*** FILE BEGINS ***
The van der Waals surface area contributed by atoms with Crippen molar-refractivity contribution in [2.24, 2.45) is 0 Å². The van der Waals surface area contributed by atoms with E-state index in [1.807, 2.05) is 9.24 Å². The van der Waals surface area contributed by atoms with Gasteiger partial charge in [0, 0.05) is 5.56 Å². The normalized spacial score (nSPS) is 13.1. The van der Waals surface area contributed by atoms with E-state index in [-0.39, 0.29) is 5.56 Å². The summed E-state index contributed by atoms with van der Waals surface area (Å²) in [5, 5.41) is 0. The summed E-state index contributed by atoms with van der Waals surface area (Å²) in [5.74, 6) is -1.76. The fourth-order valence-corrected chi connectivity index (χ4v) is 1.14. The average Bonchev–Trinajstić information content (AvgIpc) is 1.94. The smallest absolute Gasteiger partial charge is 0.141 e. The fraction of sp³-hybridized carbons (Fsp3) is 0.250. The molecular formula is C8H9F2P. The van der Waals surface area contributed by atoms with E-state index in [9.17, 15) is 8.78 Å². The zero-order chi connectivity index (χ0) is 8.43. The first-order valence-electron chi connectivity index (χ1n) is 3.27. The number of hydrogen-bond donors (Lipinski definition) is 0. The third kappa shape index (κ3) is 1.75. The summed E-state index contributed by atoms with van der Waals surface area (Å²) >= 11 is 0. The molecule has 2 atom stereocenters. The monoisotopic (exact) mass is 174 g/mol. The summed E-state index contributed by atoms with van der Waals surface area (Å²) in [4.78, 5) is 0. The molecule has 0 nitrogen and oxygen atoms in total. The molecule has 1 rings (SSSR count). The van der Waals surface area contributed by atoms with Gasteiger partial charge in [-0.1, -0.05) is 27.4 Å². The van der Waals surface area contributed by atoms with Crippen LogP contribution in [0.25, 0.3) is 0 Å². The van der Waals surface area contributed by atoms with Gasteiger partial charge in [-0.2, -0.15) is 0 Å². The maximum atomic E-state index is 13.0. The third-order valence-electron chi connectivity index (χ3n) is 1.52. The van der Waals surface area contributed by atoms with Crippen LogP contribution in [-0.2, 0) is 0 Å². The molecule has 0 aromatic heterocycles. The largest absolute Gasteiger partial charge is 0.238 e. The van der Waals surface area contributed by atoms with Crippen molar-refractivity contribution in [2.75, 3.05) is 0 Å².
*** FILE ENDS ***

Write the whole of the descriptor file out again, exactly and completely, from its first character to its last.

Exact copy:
The van der Waals surface area contributed by atoms with Crippen molar-refractivity contribution in [2.24, 2.45) is 0 Å². The van der Waals surface area contributed by atoms with E-state index in [1.807, 2.05) is 9.24 Å². The van der Waals surface area contributed by atoms with Gasteiger partial charge in [0, 0.05) is 5.56 Å². The normalized spacial score (nSPS) is 13.1. The van der Waals surface area contributed by atoms with E-state index in [-0.39, 0.29) is 5.56 Å². The summed E-state index contributed by atoms with van der Waals surface area (Å²) in [5, 5.41) is 0. The summed E-state index contributed by atoms with van der Waals surface area (Å²) in [5.74, 6) is -1.76. The fourth-order valence-corrected chi connectivity index (χ4v) is 1.14. The average Bonchev–Trinajstić information content (AvgIpc) is 1.94. The smallest absolute Gasteiger partial charge is 0.141 e. The fraction of sp³-hybridized carbons (Fsp3) is 0.250. The molecular formula is C8H9F2P. The van der Waals surface area contributed by atoms with E-state index in [9.17, 15) is 8.78 Å². The zero-order chi connectivity index (χ0) is 8.43. The first-order valence-electron chi connectivity index (χ1n) is 3.27. The number of hydrogen-bond donors (Lipinski definition) is 0. The third kappa shape index (κ3) is 1.75. The summed E-state index contributed by atoms with van der Waals surface area (Å²) >= 11 is 0. The molecule has 2 atom stereocenters. The monoisotopic (exact) mass is 174 g/mol. The summed E-state index contributed by atoms with van der Waals surface area (Å²) in [4.78, 5) is 0. The molecule has 0 nitrogen and oxygen atoms in total. The molecule has 1 rings (SSSR count). The van der Waals surface area contributed by atoms with Gasteiger partial charge in [-0.1, -0.05) is 27.4 Å². The van der Waals surface area contributed by atoms with Crippen LogP contribution in [0.25, 0.3) is 0 Å². The van der Waals surface area contributed by atoms with Gasteiger partial charge in [-0.2, -0.15) is 0 Å². The maximum atomic E-state index is 13.0. The third-order valence-electron chi connectivity index (χ3n) is 1.52. The van der Waals surface area contributed by atoms with Crippen LogP contribution in [-0.2, 0) is 0 Å². The molecule has 0 aromatic heterocycles. The largest absolute Gasteiger partial charge is 0.238 e. The van der Waals surface area contributed by atoms with Crippen molar-refractivity contribution in [2.75, 3.05) is 0 Å².